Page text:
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## Revista Brasileira de Zootecnia

##
*On-line version* ISSN 1806-9290

### R. Bras. Zootec. vol.41 no.5 Viçosa May 2012

#### http://dx.doi.org/10.1590/S1516-35982012000500013

**BREEDING, GENETIC AND REPRODUCTION**

**Heteroskedasticity for weaning weight of Charolais-Zebu crossbred calves ^{1}**

**Fábio Luiz Buranelo Toral ^{I}; Roberto Augusto de Almeida Torres Júnior^{II}; Paulo Sávio Lopes^{III}; Fernando Flores Cardoso^{IV}; Luiz Otávio Campos da Silva^{II}**

^{I}Universidade Federal de Minas Gerais

^{II}Embrapa Gado de Corte

^{III}Universidade Federal de Viçosa. Research productivity fellow at CNPq

^{IV}Embrapa Pecuária Sul. Research productivity fellow at CNPq

**ABSTRACT**

The objective of the present study was to analyze models with genetic and/or residual heteroskedasticity for genetic evaluation of the weaning weight of Charolais-Zebu crossbred calves. Weaning weight data from 56,965 crossbred calves were analyzed using animal models with different combinations of genetic and residual heteroskedasticity and/or homoskedasticity. The inference on *a posteriori* distributions of genetic parameters were by the Monte Carlo method via Markov chains. The model with genetic and residual heteroskedasticity was the best fit on the data. Groups of animals with different genetic compositions, expressed as percentages of Charolais-Zebu breed alleles and individual and maternal heterozygosis, had different genetic variances. These genetic variances could be modeled by linear functions of the Charolais and Zebu genetic variances and the variance attributed to segregation. The breed compositions, the individual and maternal heterozygosis, the sex and age of dam at calving were significant sources of residual heteroskedasticity. The *a posteriori* means for heritabilities and sire and dam classifications were altered due to genetic and residual heteroskedasticity.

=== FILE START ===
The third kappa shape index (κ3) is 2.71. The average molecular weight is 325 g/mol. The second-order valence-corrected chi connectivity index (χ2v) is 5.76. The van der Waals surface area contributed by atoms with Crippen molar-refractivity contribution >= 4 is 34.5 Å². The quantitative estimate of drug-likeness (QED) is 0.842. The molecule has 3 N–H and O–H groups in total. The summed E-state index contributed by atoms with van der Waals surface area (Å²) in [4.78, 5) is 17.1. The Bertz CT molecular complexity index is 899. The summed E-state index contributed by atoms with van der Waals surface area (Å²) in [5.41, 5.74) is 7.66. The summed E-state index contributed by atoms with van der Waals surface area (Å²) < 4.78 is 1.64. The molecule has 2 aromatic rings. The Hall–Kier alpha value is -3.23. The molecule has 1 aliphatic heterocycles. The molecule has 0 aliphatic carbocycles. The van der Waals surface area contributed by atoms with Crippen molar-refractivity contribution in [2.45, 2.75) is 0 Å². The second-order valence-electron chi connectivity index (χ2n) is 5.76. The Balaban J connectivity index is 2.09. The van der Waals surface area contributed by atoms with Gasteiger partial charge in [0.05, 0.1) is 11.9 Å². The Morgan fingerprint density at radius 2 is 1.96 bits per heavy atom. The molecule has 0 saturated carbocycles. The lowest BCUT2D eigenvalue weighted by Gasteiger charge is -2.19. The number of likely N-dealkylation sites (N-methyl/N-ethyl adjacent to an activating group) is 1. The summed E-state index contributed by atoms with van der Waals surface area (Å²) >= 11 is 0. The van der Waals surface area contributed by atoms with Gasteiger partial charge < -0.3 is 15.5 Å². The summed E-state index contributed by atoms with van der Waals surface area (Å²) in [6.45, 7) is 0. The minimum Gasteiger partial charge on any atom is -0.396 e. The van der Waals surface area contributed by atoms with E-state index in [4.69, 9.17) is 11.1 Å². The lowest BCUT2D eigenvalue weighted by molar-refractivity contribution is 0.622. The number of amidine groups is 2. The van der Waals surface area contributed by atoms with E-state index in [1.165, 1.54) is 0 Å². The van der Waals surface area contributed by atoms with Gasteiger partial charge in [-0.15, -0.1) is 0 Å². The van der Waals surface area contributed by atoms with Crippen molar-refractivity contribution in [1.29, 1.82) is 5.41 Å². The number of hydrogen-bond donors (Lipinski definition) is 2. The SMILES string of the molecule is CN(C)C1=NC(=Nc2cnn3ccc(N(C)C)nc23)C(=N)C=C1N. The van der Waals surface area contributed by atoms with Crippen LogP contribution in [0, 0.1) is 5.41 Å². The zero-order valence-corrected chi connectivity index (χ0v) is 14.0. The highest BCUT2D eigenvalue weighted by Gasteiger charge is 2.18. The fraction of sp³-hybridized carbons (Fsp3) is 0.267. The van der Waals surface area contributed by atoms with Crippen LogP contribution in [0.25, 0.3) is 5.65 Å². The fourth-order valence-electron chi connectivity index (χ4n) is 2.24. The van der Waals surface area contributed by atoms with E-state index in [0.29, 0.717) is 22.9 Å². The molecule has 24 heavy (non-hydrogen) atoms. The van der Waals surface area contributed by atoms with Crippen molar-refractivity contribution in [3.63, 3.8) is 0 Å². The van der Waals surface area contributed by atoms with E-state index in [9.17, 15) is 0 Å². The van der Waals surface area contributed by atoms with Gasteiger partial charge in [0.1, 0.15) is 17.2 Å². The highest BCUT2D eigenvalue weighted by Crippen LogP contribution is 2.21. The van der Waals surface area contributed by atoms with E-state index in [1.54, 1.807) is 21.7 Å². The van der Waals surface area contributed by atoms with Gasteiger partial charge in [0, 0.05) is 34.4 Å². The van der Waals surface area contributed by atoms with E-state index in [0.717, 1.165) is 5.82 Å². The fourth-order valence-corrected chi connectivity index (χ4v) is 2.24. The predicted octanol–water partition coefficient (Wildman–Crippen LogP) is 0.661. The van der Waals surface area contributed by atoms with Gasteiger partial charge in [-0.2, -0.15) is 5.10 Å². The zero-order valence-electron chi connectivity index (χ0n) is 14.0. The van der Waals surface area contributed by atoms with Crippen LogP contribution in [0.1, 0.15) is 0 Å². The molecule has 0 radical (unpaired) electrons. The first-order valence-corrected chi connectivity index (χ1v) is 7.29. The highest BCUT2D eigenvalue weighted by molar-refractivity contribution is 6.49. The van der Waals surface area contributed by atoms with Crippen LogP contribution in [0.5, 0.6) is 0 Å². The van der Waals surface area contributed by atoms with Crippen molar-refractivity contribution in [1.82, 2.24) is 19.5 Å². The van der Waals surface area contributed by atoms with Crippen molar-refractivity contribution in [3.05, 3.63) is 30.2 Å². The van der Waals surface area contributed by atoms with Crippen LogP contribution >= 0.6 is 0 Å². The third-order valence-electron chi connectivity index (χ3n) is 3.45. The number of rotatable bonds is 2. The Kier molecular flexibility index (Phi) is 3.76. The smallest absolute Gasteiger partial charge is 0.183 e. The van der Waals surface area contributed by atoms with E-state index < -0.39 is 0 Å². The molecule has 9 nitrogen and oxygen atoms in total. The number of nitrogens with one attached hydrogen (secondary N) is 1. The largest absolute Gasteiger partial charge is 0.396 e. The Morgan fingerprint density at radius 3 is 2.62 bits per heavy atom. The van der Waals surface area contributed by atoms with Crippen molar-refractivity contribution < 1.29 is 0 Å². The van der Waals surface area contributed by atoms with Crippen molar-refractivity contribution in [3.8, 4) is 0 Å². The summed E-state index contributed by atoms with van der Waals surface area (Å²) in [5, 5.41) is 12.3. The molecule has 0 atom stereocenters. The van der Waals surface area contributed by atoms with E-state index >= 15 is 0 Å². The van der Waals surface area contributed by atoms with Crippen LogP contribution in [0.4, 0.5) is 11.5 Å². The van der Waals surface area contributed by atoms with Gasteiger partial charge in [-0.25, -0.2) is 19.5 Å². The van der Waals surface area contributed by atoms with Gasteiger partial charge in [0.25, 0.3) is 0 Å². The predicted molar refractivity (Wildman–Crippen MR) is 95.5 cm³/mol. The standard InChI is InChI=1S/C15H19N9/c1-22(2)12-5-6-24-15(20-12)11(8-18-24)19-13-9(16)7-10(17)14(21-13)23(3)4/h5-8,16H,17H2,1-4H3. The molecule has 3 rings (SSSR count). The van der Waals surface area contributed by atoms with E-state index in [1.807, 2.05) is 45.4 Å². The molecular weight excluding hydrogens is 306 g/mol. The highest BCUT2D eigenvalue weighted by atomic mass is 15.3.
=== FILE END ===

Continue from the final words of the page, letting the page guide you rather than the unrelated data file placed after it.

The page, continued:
**Key Words:** animal breeding, Bayesian inference, Canchim, crossbreeding, selection

**Introduction**

Crosses in beef cattle have accounted for the increase in volume of crossbred animal data available for genetic evaluation. The interest in using crossbred cows and, or, bulls in some production systems has suggested the need to develop alternatives for genetic evaluation of these animals so that sires and dams with different genetic compositions can be compared properly.